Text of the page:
Aquinas’s Argument from Contingency for the Existence of God: Introduction

This is the first post in my third series looking at arguments for the existence of God. I finished the last one a few months ago, which focused on Aquinas’s Second Way, or the First Cause argument (to read those, click these links: Part 1, Part 2, Part 3, Part 4, Outlined Version). Before that I looked at Aquinas’s First Way, or the Prime Mover argument (Part 1, Part 2, Part 3, Outlined Version). This new series will be examining Aquinas’s Third Way, or the Argument from Contingency for the existence of God.

Before we begin, however, it is necessary to look at relevant contexts and concepts for understanding the argument. The Third Way, along with the previous two ways, are all cosmological arguments. A cosmological argument is not so named because it has anything to do with the modern scientific field of cosmology; rather it comes from the greek word kosmos which refers to the existence and order of the world/universe. Philosopher William Lane Craig offers this simple definition:

“the cosmological argument is an a posteriori argument for a cause or reason for the cosmos” [1].

Elsewhere he writes:

“The cosmological argument is a family of arguments that seek to demonstrate the existence of a Sufficient Reason or First Cause of the existence of the cosmos. The roll of the defenders of this argument reads like a Who’s Who of western philosophy: Plato, Aristotle, ibn Sina, al-Ghazali, Maimonides, Anselm, Aquinas, Scotus, Descartes, Spinoza, Leibniz and Locke, to name but some. The arguments can be grouped into three basic types: the kalam cosmological argument for a First Cause of the beginning of the universe, the Thomas cosmological argument for a sustaining Ground of Being of the world, and the Leibnizian cosmological argument for a Sufficient Reason why something exists rather than nothing” [2].

Of the three categories provided here, the one which is obviously most relevant to us is that of Thomistic cosmological arguments; the first three ways all fit within this category. A small number of people might also include the Fourth Way; but it is significantly different enough so that most Thomists would not consider it a cosmological argument.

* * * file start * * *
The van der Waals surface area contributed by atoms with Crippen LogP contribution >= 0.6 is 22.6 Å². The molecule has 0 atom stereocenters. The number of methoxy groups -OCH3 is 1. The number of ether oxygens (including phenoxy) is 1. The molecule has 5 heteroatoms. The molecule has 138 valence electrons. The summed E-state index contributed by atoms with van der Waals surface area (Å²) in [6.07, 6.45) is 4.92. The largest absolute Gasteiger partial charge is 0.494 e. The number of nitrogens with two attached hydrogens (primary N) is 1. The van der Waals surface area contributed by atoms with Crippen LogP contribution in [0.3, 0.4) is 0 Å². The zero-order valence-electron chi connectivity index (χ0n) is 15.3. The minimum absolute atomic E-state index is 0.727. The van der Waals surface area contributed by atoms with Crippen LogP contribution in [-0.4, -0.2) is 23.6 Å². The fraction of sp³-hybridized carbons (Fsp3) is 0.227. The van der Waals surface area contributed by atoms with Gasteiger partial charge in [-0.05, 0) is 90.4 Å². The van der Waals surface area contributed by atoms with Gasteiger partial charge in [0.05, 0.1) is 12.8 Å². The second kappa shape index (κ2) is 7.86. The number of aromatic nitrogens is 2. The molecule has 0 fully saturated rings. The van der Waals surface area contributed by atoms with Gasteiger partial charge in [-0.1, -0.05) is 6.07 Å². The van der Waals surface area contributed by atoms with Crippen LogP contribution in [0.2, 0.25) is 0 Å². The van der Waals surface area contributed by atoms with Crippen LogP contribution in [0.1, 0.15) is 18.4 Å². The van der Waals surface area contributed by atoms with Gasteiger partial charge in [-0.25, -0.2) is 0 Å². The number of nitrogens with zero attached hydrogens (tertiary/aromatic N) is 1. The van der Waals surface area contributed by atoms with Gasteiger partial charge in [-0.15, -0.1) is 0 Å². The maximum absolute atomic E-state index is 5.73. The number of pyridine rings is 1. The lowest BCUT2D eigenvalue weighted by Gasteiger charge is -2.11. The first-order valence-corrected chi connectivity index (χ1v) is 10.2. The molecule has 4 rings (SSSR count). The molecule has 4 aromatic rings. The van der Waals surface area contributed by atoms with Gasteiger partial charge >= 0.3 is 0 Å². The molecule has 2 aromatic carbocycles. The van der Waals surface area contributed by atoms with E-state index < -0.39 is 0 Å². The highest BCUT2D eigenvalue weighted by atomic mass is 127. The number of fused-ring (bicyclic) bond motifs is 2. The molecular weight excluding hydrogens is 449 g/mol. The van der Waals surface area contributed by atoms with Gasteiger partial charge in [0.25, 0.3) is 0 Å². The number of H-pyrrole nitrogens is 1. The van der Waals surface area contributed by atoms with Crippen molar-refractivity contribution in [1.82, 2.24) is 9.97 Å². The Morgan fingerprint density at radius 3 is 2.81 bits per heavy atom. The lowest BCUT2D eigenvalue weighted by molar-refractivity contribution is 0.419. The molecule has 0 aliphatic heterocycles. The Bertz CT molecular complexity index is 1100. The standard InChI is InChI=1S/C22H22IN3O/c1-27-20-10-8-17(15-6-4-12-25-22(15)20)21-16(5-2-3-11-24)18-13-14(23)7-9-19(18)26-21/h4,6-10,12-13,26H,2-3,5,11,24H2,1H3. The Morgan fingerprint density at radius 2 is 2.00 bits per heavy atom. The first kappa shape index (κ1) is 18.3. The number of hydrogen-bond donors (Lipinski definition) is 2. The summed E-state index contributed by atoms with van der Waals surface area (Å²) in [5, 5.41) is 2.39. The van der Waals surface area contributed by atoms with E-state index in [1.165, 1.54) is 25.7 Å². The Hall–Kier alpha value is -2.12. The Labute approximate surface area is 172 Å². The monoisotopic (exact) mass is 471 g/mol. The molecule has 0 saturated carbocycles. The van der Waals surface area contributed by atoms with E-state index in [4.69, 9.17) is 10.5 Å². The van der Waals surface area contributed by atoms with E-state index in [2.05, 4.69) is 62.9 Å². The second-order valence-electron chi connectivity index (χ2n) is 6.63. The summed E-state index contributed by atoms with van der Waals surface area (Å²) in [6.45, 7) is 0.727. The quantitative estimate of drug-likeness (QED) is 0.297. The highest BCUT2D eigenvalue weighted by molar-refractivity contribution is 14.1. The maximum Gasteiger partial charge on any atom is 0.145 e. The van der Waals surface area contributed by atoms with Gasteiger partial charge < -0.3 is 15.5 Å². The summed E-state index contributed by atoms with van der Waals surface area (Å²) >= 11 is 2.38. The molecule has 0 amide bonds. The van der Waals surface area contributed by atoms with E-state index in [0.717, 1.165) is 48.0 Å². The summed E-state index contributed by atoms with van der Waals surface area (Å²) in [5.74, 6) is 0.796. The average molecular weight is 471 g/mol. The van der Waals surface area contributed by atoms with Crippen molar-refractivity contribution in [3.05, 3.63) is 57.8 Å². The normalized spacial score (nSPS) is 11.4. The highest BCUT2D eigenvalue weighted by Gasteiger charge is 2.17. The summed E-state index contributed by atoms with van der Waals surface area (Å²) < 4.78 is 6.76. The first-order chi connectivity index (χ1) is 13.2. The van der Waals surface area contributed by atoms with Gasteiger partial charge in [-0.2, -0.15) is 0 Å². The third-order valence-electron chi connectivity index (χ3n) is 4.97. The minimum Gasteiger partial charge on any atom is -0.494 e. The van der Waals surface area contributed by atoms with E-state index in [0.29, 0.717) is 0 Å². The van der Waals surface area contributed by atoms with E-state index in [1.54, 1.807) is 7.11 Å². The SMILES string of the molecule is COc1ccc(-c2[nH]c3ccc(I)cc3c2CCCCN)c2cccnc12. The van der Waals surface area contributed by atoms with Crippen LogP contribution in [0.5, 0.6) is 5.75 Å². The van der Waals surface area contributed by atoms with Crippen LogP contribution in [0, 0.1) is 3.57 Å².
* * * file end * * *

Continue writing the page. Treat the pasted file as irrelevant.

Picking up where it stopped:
Of all the cosmological arguments, and even of all the arguments for the existence of God in general, the kalam is definitely the most popular today, as I’ve mentioned in earlier posts. The kalam focuses on the physical beginning of the universe, and as such has made use of Big Bang cosmology. There are two main branches of defense for the kalam, and two main branches of objections (from what I have encountered so far). The first main branch of defense comes from evidence for a physical beginning of the universe from contemporary Big Bang cosmology. The second is a philosophical argument based on the impossibility of an actual infinite, and thus the impossibility of an actual infinite past, which suggests that the past must be finite. The first main branch of objections argues that Big Bang cosmology does not necessarily require an actual beginning to the universe, or at least that this has not been fully settled yet. The second argues that the kalam rests on a specific theory of time, which it then proposes is the incorrect view.

The second most popular cosmological argument is less commonly known overall than other theistic arguments besides the kalam (such as the fine tuning or moral arguments), but still enjoys relatively frequent attention, compared to Thomistic arguments which are almost completely ignored today: the Leibnizian cosmological argument. The Leibnizian cosmological argument is also known as the Leibnizian contingency argument, or just the argument from contingency. This is relevant to us because Aquinas’s Third Way also argues “from contingency,” but in a different sense, as we will come to see.

So, in the rest of this post we will 1) look at further differences amongst types of cosmological arguments, 2) examine in further detail the Leibnizian contingency argument, and 3) discuss how it relates to and differs from the Third Way.

Philosopher Alexander Pruss gives another definition of a cosmological argument: